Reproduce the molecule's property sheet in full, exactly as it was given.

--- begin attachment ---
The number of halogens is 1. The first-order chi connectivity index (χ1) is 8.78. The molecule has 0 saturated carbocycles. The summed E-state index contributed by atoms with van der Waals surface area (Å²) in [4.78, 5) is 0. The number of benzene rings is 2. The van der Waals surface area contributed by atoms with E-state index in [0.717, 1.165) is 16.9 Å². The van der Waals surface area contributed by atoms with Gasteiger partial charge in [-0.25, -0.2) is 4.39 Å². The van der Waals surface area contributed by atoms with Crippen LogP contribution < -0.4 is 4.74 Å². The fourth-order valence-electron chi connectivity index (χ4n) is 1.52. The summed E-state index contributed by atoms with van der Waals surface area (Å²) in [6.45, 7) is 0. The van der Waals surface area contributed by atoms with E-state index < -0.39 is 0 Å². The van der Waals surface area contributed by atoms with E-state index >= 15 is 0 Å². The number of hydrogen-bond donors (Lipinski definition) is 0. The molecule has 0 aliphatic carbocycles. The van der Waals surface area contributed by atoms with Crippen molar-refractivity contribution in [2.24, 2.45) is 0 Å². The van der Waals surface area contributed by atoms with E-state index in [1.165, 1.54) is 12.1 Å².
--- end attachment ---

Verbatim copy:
The number of halogens is 1. The first-order chi connectivity index (χ1) is 8.78. The molecule has 0 saturated carbocycles. The summed E-state index contributed by atoms with van der Waals surface area (Å²) in [4.78, 5) is 0. The number of benzene rings is 2. The van der Waals surface area contributed by atoms with E-state index in [0.717, 1.165) is 16.9 Å². The van der Waals surface area contributed by atoms with Gasteiger partial charge in [-0.25, -0.2) is 4.39 Å². The van der Waals surface area contributed by atoms with Crippen LogP contribution < -0.4 is 4.74 Å². The fourth-order valence-electron chi connectivity index (χ4n) is 1.52. The summed E-state index contributed by atoms with van der Waals surface area (Å²) in [6.45, 7) is 0. The van der Waals surface area contributed by atoms with E-state index < -0.39 is 0 Å². The van der Waals surface area contributed by atoms with E-state index >= 15 is 0 Å². The number of hydrogen-bond donors (Lipinski definition) is 0. The molecule has 0 aliphatic carbocycles. The van der Waals surface area contributed by atoms with Crippen molar-refractivity contribution in [2.24, 2.45) is 0 Å². The van der Waals surface area contributed by atoms with E-state index in [1.165, 1.54) is 12.1 Å².